For every woman, the risk is always there after a baby comes. It's known as the third stage of labour, when the placenta peels away from the uterine wall to wend its way down the birth canal. It leaves behind a wound "the size of a small pizza," a tear about 20 centimetres across.
If all goes well, the uterus naturally contracts to close around blood vessels, as the umbilical cord is clamped and the placenta delivered. But if the uterus fails to contract, as it does in up to 15 per cent of cases, those vessels can flow like a tap. A woman can bleed out in an hour.
"In the developing world, where I work, you have a one-in-100 chance of dying in childbirth because of it," says Malcolm Potts, an obstetrician and scientist at the University of California at Berkeley.
Of the estimated 1,000 women who die from pregnancy-related causes in the world each day, postpartum hemorrhaging kills more than any other complication.
"One woman dies of PPH every seven minutes," Dr. Potts says.
In the industrialized world, it has been 75 years since drugs came along to jump-start contractions and stop postpartum bleeding, and the better part of a century since women regarded childbirth as a reason to write a will. But those medications require money, refrigeration, medical skill and equipment to be administered, making them unavailable to millions of women living where electricity remains a luxury.
Yet several years ago, doctors discovered a drug that could help save their lives, a simple 10-cent tablet that needs no cold storage or special devices to deliver. But the medicine, called misoprostol, also can induce labour and abortions, and it's mired in a triad of controversy - political, ethical and medical. Access to it for women delivering, 45 million of whom will give birth this year without a trained assistant, remains patchy.
Some countries see it as a moral danger. The Philippines has banned it. Experts at the World Health Organization see its use for postpartum bleeding in the community as a potential medical danger. But many on the front lines of safe motherhood - a few now embroiled in a very public dispute with the WHO - believe misoprostol is the best weapon there is to fight PPH in developing countries.
It could revolutionize obstetrics the way penicillin revolutionized treatment for infections. Dr. Malcolm Potts, who heads Berkeley's Bixby Center of Population Health and Sustainability.
The WHO worries that pregnant women, or those who care for them, will misuse misoprostol, which can have disastrous consequences if taken at the wrong time at the wrong dose. It insists that the drug needs further safety studies and may yet prove to have serious side effects.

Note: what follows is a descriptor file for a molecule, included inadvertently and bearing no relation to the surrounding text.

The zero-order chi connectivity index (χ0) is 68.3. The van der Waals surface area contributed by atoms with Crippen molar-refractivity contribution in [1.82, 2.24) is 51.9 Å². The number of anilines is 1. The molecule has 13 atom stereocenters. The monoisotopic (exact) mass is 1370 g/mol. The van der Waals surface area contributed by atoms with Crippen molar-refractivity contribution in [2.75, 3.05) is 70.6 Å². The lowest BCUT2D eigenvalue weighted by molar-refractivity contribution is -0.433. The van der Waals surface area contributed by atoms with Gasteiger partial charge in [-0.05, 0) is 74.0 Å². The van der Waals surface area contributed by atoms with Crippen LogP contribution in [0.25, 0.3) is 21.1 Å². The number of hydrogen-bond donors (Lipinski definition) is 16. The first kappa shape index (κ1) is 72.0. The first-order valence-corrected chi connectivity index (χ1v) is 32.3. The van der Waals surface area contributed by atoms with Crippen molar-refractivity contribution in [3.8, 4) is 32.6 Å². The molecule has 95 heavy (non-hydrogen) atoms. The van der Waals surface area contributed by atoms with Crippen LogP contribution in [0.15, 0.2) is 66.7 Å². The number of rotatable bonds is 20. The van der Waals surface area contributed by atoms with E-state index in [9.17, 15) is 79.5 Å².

Metin Gülmezoglu, medical officer in the WHO's department of reproductive health and research, put it this way: "In medicine, there are things that look like they may be so straightforward, and they turn out not to be ... and that can cause hundreds of thousands of deaths. That's what we're trying to avoid here."
Hazem El-Refaey, an Egyptian-born scientist, obstetrician and gynecologist now at the Chelsea and Westminster Hospital in London, pioneered the drug's use in obstetrics. But he suspects that politics undermine efforts to make misoprostol widely available.
"If you present it around the world as a life-saving drug for postpartum hemorrhaging, it will be available in every hut to treat postpartum hemorrhaging - and it will also be available in every hut for abortion," he says. "There is no other pill like it."
It also may be that no other pill has the power to force a global reckoning on the ties between a mother's well-being and a woman's reproductive rights.
In the lead-up to this week's G20 and G8 summits in Southern Ontario, where maternal health is a key focus, Stephen Harper's Conservative government worked to separate the two issues. Canada has pledged new money and rallied international commitment to improve the health of mothers worldwide, but Ottawa says it will not support any initiative that involves abortion. Recent polling by Nanos Research suggests that Canadians disagree; 67.7 per cent said women in countries receiving aid from Canada should have access to safe abortions.